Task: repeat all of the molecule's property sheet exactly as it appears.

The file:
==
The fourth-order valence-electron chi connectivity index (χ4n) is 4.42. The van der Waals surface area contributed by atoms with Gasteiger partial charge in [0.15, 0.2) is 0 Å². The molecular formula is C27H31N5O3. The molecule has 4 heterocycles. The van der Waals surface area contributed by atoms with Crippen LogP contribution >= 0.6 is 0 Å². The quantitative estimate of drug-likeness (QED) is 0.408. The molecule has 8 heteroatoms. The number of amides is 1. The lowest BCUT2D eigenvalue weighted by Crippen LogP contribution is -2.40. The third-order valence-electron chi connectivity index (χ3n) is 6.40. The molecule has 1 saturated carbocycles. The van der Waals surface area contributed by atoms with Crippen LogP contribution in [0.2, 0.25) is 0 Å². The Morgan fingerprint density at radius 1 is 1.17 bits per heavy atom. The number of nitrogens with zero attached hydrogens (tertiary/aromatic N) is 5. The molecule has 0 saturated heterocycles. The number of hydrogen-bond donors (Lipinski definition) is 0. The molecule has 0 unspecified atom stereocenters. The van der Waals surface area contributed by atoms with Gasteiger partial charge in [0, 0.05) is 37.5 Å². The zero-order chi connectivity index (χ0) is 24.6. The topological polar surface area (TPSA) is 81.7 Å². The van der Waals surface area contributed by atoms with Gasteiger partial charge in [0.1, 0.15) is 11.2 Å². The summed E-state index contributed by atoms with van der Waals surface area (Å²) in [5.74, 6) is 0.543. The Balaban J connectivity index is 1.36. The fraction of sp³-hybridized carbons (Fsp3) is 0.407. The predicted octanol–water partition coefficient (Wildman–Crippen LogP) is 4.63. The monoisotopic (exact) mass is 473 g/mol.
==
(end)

The fourth-order valence-electron chi connectivity index (χ4n) is 4.42. The van der Waals surface area contributed by atoms with Gasteiger partial charge in [0.15, 0.2) is 0 Å². The molecular formula is C27H31N5O3. The molecule has 4 heterocycles. The van der Waals surface area contributed by atoms with Crippen LogP contribution >= 0.6 is 0 Å². The quantitative estimate of drug-likeness (QED) is 0.408. The molecule has 8 heteroatoms. The number of amides is 1. The lowest BCUT2D eigenvalue weighted by Crippen LogP contribution is -2.40. The third-order valence-electron chi connectivity index (χ3n) is 6.40. The molecule has 1 saturated carbocycles. The van der Waals surface area contributed by atoms with Crippen LogP contribution in [0.2, 0.25) is 0 Å². The Morgan fingerprint density at radius 1 is 1.17 bits per heavy atom. The number of nitrogens with zero attached hydrogens (tertiary/aromatic N) is 5. The molecule has 0 saturated heterocycles. The number of hydrogen-bond donors (Lipinski definition) is 0. The molecule has 0 unspecified atom stereocenters. The van der Waals surface area contributed by atoms with Gasteiger partial charge in [0, 0.05) is 37.5 Å². The zero-order chi connectivity index (χ0) is 24.6. The topological polar surface area (TPSA) is 81.7 Å². The van der Waals surface area contributed by atoms with Gasteiger partial charge in [0.1, 0.15) is 11.2 Å². The summed E-state index contributed by atoms with van der Waals surface area (Å²) in [5.74, 6) is 0.543. The Balaban J connectivity index is 1.36. The fraction of sp³-hybridized carbons (Fsp3) is 0.407. The predicted octanol–water partition coefficient (Wildman–Crippen LogP) is 4.63. The monoisotopic (exact) mass is 473 g/mol.